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Santa Monica Ballot Will Include Two Sales Tax Measures
Santa Monica Real Estate Company, Roque and Mark
Roque & Mark Real Estate
2802 Santa Monica Boulevard
Santa Monica, CA 90404
(310)828-7525 -

Harding Larmore Kutcher & Kozal, LLP  law firm
Harding, Larmore
Kutcher & Kozal, LLP

Convention and Visitors Bureau Santa Monica


By Jonathan Friedman
Associate Editor

June 30, 2016 -- Shoppers in Santa Monica could soon be paying more money in sales tax if two measures -- one local and another countywide -- are approved in the November election.

The Santa Monica City Council voted 5-0 (Kevin McKeown and Pam O’Connor were absent) on Tuesday to place a half-cent tax hike on the ballot.

Also, the council voted to include a non-binding companion measure recommending the tax money support the Santa Monica-Malibu Unified School District (SMMUSD) and affordable housing programs.

These decisions came five days after the board of directors for Los Angeles County’s Metropolitan Transportation Authority (Metro) voted 11-2 to place a half-cent tax increase on the ballot that would support transportation projects.

If both measures pass, Santa Monica’s sales tax rate would rise to 10.5 percent, tied for the highest in California.

“I think that creating a community where people can afford to live and not spend unreasonably high amounts of their income on housing is [important],” Santa Monica Councilmember Gleam Davis said prior to voting.

She tied together the issues of affordable housing and education, saying her research shows housing instability has a direct impact on academic achievement.

“When [children] are housing insecure and unfortunately food insecure, which can be a result of having to pay too much for housing, it is much more difficult for them to learn,” Davis said.

Including support for schools in the companion measure was not just attractive to council members because they want to strengthen local education, it also gives the tax measure a better chance of passage.

Separate polls conducted this year showed residents were more likely to support a tax measure if the revenue went to education and affordable housing.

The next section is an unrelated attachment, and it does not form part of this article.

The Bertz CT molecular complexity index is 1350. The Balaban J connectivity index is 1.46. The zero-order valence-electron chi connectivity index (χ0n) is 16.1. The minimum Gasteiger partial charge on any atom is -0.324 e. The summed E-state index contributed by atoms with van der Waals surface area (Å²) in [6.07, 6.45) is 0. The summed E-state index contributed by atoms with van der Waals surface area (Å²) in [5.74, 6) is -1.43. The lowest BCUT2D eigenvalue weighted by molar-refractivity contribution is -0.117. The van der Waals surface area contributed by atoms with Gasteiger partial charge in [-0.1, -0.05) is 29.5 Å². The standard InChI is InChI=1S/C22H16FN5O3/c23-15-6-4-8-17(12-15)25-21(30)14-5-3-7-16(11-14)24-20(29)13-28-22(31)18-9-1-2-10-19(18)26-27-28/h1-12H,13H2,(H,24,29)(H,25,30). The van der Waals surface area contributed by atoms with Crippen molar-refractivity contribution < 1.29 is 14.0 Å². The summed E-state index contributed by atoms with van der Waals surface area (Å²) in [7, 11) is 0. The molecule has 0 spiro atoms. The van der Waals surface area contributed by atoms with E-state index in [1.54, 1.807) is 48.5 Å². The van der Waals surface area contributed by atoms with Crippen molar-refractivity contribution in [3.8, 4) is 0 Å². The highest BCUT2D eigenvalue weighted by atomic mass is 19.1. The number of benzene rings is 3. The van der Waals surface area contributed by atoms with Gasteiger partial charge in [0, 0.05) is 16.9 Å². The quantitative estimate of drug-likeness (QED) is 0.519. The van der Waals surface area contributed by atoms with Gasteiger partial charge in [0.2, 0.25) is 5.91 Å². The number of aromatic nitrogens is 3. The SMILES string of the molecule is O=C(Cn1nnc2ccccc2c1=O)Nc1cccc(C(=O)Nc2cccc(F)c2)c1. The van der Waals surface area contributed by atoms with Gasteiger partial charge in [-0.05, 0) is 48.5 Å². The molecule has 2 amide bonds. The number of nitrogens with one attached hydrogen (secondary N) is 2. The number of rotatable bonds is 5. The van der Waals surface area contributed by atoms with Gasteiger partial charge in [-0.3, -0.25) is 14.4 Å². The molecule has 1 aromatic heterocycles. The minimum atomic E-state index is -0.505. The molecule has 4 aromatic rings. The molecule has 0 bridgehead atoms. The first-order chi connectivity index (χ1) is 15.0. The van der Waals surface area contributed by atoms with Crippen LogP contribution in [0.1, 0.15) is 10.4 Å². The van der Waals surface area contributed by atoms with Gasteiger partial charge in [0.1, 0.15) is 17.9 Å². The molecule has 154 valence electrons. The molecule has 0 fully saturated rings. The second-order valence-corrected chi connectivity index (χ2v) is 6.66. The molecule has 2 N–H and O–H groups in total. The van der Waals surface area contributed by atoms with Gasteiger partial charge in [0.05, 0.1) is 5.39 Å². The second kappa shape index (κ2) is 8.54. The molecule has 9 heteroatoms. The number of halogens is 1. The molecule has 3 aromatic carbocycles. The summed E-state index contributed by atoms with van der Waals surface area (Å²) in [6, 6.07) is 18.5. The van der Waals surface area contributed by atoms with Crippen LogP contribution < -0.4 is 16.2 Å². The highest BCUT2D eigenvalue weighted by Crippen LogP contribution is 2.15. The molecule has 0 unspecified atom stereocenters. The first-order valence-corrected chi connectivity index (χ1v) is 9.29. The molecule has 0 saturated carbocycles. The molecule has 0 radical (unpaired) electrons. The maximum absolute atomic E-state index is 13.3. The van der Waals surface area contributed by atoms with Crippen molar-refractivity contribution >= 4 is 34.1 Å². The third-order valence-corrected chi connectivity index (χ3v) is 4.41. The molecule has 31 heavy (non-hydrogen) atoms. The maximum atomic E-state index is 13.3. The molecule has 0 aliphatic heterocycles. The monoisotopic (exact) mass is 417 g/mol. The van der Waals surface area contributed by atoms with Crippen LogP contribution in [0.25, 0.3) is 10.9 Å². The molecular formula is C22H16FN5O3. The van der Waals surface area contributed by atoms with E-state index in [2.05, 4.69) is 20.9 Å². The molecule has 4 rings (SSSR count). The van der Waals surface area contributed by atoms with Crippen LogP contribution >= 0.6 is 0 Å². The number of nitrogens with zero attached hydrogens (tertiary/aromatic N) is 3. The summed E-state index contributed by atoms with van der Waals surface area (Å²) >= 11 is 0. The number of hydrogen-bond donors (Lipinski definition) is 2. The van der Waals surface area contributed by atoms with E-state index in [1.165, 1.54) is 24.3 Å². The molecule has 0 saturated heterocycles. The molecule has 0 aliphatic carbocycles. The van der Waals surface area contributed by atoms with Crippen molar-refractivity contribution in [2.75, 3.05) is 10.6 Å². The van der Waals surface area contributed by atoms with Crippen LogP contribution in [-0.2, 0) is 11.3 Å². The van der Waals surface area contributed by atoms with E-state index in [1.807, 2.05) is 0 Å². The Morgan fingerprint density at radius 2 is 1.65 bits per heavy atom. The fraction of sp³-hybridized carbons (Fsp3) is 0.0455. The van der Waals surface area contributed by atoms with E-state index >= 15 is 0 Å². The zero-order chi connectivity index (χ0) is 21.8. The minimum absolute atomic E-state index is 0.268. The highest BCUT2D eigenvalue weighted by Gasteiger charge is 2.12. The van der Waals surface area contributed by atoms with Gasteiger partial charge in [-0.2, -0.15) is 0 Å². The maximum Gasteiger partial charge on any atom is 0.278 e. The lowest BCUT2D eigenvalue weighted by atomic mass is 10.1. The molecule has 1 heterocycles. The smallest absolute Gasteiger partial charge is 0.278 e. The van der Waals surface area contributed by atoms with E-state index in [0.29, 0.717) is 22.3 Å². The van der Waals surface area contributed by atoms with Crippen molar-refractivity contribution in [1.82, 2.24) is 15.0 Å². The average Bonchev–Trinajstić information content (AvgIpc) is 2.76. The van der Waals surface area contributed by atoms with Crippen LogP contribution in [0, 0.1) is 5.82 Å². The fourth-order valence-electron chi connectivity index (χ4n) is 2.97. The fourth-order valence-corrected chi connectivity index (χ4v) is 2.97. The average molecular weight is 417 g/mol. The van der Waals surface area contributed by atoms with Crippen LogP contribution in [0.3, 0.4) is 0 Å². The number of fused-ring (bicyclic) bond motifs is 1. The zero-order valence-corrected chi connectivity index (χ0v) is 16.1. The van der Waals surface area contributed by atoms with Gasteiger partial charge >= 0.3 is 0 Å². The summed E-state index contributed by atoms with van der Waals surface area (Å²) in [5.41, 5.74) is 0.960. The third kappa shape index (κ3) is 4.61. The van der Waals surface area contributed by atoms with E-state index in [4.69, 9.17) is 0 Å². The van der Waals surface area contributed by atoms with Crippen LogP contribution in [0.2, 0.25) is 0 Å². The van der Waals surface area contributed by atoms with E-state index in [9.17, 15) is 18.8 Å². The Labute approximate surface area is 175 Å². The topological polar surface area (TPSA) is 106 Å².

They were less supportive of a tax funding affordable housing programs alone or a combination of affordable housing and parks programs.

This voter sentiment was proven at the ballot box six years ago with the passage of Measures Y and YY ("Sales Tax, Council Advisory Measure Win Big," November 3, 2010).

Those dual measures featured a half-cent sales tax and a recommendation that half the money support schools.

SMMUSD Board of Education President Laurie Lieberman and Vice President Ralph Mechur encouraged council members to support the new proposals.

“Our district would benefit greatly from an additional reliable source of revenue,” Lieberman said.

She said the money could be used for ongoing maintenance, technology improvements, instructional assistants and expanding preschool programs as well as “otherwise stabilize the budget and protect against the instability that is caused by the constant fluctuation of state revenues.”

The Y and YY victories were in contrast to the loss of Measure H two years ago. That proposal would have raised the real estate tax on high-priced homes.

Measure H lost by a significant margin, although the companion Measure HH recommending the tax revenue support affordable housing programs won.

The California Association of Realtors spent $172,000 to defeat Measure H.

One argument from opponents was that it would lead to increased housing construction. This was possibly enhanced by several of the donors to the pro campaign being development interests.

In the immediate aftermath of Measure H’s defeat, Councilmember McKeown told The Lookout that low voter turnout was a cause, saying “conventional wisdom is that a low turnout tends to mean less participation by more progressive voters" ("Defeat of Measures H and HH May Signal Shift in Affordable Housing," November 18, 2014).

He also looked to the victory of the companion measure as proof that voters supported increased funding for affordable housing programs.

“The passage of HH would seem to indicate that the issue with H was more the way the money was to be raised than an unwillingness to create affordable housing,” McKeown said.

City staff will present ballot language to the council for final approval on July 12.

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